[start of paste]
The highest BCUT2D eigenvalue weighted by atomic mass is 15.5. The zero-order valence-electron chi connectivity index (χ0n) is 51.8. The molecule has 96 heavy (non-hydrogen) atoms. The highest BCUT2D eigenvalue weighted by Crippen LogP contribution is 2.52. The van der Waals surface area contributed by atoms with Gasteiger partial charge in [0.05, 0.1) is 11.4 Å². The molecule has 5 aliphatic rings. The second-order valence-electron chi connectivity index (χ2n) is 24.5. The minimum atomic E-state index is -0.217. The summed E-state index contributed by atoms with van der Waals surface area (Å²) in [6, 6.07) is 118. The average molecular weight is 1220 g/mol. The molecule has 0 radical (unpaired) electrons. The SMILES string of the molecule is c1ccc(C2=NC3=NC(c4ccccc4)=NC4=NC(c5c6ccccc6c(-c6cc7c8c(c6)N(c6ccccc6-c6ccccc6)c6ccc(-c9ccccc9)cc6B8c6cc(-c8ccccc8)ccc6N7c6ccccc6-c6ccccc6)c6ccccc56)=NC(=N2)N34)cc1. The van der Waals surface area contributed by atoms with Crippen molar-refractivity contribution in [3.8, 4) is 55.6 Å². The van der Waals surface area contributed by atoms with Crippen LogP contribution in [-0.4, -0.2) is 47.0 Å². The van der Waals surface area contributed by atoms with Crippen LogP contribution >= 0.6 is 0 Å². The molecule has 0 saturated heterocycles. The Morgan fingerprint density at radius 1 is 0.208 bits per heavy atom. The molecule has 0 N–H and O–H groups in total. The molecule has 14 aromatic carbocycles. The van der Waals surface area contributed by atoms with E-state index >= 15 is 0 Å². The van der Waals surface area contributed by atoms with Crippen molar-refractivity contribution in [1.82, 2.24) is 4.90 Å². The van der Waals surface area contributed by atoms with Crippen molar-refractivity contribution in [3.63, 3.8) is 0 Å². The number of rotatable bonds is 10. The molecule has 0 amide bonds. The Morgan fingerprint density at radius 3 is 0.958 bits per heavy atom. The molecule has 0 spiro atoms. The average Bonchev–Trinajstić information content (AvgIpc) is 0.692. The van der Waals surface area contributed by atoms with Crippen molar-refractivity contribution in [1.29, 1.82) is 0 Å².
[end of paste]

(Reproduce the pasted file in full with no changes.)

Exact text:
The highest BCUT2D eigenvalue weighted by atomic mass is 15.5. The zero-order valence-electron chi connectivity index (χ0n) is 51.8. The molecule has 96 heavy (non-hydrogen) atoms. The highest BCUT2D eigenvalue weighted by Crippen LogP contribution is 2.52. The van der Waals surface area contributed by atoms with Gasteiger partial charge in [0.05, 0.1) is 11.4 Å². The molecule has 5 aliphatic rings. The second-order valence-electron chi connectivity index (χ2n) is 24.5. The minimum atomic E-state index is -0.217. The summed E-state index contributed by atoms with van der Waals surface area (Å²) in [6, 6.07) is 118. The average molecular weight is 1220 g/mol. The molecule has 0 radical (unpaired) electrons. The SMILES string of the molecule is c1ccc(C2=NC3=NC(c4ccccc4)=NC4=NC(c5c6ccccc6c(-c6cc7c8c(c6)N(c6ccccc6-c6ccccc6)c6ccc(-c9ccccc9)cc6B8c6cc(-c8ccccc8)ccc6N7c6ccccc6-c6ccccc6)c6ccccc56)=NC(=N2)N34)cc1. The van der Waals surface area contributed by atoms with Crippen molar-refractivity contribution in [3.8, 4) is 55.6 Å². The van der Waals surface area contributed by atoms with Crippen LogP contribution in [-0.4, -0.2) is 47.0 Å². The van der Waals surface area contributed by atoms with Crippen LogP contribution >= 0.6 is 0 Å². The molecule has 0 saturated heterocycles. The Morgan fingerprint density at radius 1 is 0.208 bits per heavy atom. The molecule has 0 N–H and O–H groups in total. The molecule has 14 aromatic carbocycles. The van der Waals surface area contributed by atoms with E-state index >= 15 is 0 Å². The van der Waals surface area contributed by atoms with Crippen molar-refractivity contribution in [1.82, 2.24) is 4.90 Å². The van der Waals surface area contributed by atoms with Crippen molar-refractivity contribution in [3.63, 3.8) is 0 Å². The number of rotatable bonds is 10. The molecule has 0 amide bonds. The Morgan fingerprint density at radius 3 is 0.958 bits per heavy atom. The molecule has 0 spiro atoms. The average Bonchev–Trinajstić information content (AvgIpc) is 0.692. The van der Waals surface area contributed by atoms with Crippen molar-refractivity contribution in [1.29, 1.82) is 0 Å².